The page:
How and Why to Cheat

Ohhhhh, the daydreams I have of a magical fairyland where I get to swim in a sea of heavy cream cappuccinos and float along in donuts. I land upon the shore and am greeted by endless ice-cold beers, and then bask in the sun as I eat the day away enjoying fresh chocolate chip cookies.

That’s the definition of a “cheat day” right?

WRONG!

But it sure is a super fun daydream.

Here’s the scoop on “cheating.”

If you are restricting your daily calories in an effort to lose weight (decrease body fat) it is inevitable that you are going to confront some hunger. Why? Because it is pretty much impossible to lose weight without experiencing hunger!

After a certain number of days (usually around 10) of chronic hunger, your brain will begin to scream at you. The hormone ghrelin increases and signals your brain that you are HUNGRY! If continued, this hormone will then also trigger your brain to slow down metabolism in an effect to avoid weight loss. While it seems to be a problem, it is actually a protective mechanism to keep you from starving to death. This system worked great thousands of years ago, but it is a bit outdated in 2016.

Enter the concept of the cheat meal. A large meal is often all that is needed to tell your brain to sssshhhhhh. A large meal will tell your brain everything is okey-dokey and ghrelin can take a chill pill for a few days.

 This week’s special Blog content

 It’s important to remember that it’s very easy to eat more calories than are needed to reduce ghrelin, and therefore undo all of your efforts. Also, this tool works best if you are very active and getting in at least 2-3 strength workouts per week. Unless you are experienced with training and cheat-eating, I recommend you schedule cheat meals only 1-2 times per month until you reach your weight loss goal.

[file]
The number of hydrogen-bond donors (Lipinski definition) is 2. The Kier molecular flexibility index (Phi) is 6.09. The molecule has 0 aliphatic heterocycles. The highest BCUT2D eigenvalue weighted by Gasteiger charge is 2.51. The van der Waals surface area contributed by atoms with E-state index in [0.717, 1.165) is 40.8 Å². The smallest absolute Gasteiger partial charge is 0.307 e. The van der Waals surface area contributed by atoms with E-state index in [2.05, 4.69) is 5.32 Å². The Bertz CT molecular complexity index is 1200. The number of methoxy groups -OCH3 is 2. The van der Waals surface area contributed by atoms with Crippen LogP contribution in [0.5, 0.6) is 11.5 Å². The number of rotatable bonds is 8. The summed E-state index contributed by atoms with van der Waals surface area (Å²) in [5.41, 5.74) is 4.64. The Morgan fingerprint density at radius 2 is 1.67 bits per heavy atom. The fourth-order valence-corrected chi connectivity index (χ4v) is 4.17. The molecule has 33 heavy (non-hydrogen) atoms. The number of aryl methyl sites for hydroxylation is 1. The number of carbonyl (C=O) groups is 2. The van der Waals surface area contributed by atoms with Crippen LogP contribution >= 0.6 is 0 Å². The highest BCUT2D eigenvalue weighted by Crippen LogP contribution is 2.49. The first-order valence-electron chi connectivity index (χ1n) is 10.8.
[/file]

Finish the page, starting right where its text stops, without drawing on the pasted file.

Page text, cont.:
To make the most of your cheat meal, keep these things in mind:

  • Aim for an increase in volume (rather than calories) by eating more of things like vegetables, protein and foods that fill you up due to high fiber and high water content.
  • Schedule your large meal right after a challenging strength workout if possible.
  • Allow 2-3 hours of normal activity after the large meal. This is in contrast to say, eating a very large dinner and going straight to bed.
  • Choose some of your absolute favorite foods, and items that you tend to dream about when dieting. Like donuts.

Check out this week’s video below for more thoughts on this! 

PS! I reserve exclusive content just for the members of my Inner Circle email update list. If you’d like to get more inside tips from me on health, fitness and weight loss that aren’t shared here on the Blog, you can sign up at the top right side of this page! It’s free.

As always, I’d love to hear from you. Do you find that you struggle with constant hunger? Please share your thoughts in the Comments section below!

1 reply
  1. Staci
    Staci says:

    Hi Holly! I am @misfitgirl on Instagram that asked that question and has endometriosis. I am so glad you explained this and am looking forward to the 2nd part. It is amazing to be learning that our hormones play such a huge part in our overall body function and health. I know for me trying to keep things balanced is not easy. I really appreciate all of your wonderful vlogs, they have been so helpful to me.

    Reply

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